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American Shipper

Maersk Line losses top $1.3 billion

Maersk Line losses top $1.3 billion

   The A.P. Moller – Maersk Group said Thursday its container division Maersk Line had operating losses of $1.37 billion through the first three quarters of 2009.

   It's a drastic drop from the $794 million the line made in the same period in 2008. Revenue also fell off significantly, 31.8 percent, to $15 billion. The container line's revenue drop was much steeper than that of the whole group, with the group seeing revenue declining 25 percent to $35.3 billion.

   Maersk said its container line lost $296 per FEU in the first nine months of the 2009.

Andersen

   'The main problem is still the rates,' Group CEO Nils Andersen said in a conference call with analysts Thursday. 'Volumes are not really the problem.'

   Indeed, Maersk's volume is down 5.5 percent year-to-date, at 10.2 million TEUs, and was 3 percent lower in the third quarter, at 3.6 million TEUs.

   The group turned in a before-tax profit of $2.1 billion from January through September, a 78 percent decline from the same period in 2008. The group's operating profit was helped by its oil and gas activities, while it said the container line and tanker divisions continued to struggle through the third quarter even as the global economy showed some signs of rebounding.

   The last few weeks have also seen Maersk take some historical steps to bolster its financial position — including issuing new shares worth $1.6 billion and bonds worth $1.1 billion.

   'As expected, the A.P. Moller – Maersk Group was still negatively affected by the challenging market conditions in the third quarter of 2009, particularly in the markets for the group's container vessels and tankers,' Andersen said in a statement accompanying its earnings. 'The strong focus on reducing the level of costs continues to yield positive results, and with sales of treasury shares and issuance of bonds we have taken steps to strengthen the A.P. Moller – Maersk Group's robust financial basis and long-term funding position.'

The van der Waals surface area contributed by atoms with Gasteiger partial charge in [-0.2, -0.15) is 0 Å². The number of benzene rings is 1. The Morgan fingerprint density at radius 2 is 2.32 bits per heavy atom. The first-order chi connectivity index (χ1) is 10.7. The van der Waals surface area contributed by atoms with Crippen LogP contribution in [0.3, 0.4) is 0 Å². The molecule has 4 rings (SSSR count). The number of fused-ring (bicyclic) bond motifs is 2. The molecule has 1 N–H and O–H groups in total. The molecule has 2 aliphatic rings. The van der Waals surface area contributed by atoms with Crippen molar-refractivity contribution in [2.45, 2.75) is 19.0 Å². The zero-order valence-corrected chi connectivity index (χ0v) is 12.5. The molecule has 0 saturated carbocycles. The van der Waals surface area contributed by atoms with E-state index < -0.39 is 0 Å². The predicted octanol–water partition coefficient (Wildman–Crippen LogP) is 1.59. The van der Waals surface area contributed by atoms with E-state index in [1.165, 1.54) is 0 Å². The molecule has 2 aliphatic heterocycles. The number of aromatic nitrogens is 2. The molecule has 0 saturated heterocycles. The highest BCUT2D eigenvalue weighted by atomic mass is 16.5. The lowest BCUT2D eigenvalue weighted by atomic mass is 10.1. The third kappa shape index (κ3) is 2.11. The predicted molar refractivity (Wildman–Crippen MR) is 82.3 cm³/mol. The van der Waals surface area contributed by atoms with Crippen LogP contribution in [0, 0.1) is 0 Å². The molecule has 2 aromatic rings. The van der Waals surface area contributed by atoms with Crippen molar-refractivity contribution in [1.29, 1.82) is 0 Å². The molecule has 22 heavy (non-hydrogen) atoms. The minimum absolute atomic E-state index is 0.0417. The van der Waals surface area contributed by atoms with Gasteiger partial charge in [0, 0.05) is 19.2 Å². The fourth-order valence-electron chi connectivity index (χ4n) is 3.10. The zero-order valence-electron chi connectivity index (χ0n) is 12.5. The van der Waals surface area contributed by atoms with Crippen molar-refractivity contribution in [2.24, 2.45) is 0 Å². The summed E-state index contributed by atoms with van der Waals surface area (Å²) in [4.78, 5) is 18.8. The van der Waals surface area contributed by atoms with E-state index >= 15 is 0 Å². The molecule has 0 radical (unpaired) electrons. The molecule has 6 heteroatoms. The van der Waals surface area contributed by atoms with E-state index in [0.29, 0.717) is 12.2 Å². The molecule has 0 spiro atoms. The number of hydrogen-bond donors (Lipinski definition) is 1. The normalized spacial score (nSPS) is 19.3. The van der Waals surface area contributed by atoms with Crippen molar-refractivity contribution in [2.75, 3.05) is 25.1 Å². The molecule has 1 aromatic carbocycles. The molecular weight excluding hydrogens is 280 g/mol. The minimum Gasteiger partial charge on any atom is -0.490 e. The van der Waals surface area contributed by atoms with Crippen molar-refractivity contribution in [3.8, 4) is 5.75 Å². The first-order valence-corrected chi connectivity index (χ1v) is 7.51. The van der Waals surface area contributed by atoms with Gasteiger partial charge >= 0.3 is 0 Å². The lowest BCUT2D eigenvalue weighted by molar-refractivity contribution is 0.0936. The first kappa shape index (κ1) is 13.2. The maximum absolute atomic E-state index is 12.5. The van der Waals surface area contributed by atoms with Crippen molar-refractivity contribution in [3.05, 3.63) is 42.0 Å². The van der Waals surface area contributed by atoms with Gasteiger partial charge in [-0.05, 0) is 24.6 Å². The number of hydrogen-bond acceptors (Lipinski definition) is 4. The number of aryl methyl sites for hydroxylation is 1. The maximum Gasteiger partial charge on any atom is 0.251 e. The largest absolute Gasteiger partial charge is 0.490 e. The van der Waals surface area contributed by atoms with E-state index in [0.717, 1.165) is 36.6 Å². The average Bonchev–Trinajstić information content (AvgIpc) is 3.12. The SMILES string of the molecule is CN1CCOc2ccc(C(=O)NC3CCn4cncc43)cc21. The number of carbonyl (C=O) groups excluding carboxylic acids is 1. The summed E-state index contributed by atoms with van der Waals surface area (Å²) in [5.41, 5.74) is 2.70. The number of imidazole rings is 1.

Rates per container fell 30.5 percent to $2,299 per FEU for the first three quarters and despite rising compared to the second quarter, actually fell further in the third quarter in relation to the third quarter of 2008, by 32 percent. Average fuel prices during the first three quarters fell 42.9 percent to $309 per ton. However, fuel rates have been gradually rising throughout the year to about $450 per ton.

   'Rising fuel costs more than offset the third-quarter rate increases,' Maersk said.

   'I feel as a group we're still making good progress,' Andersen said in the earnings call. 'Container rates are up, coming from the very low level we started the quarter with. But excluding the bunker surcharges, they're below the average of the first half. They've fallen a long way and there's a long way back. The rest of the group is doing well. I feel we are in a strong position to take advantage of opportunities that arise.'

   Andersen said overall volume has been bolstered by better volume on the backhaul from Europe to Asia.

   Volume increases are 'mainly due to success in getting backhaul volume,' he said. 'Volume is up 35 percent on the Asia/Europe backhaul (in the third quarter) compared to 6 percent down on the headhaul. We have seen an increase in market share, but we're not going for market share. (The backhaul from Europe) is not a particularly well-paying business.'

   He said that increased volume from Europe can be pinned on the possibility that 'companies in times of trouble are pleased to do business with a solid partner.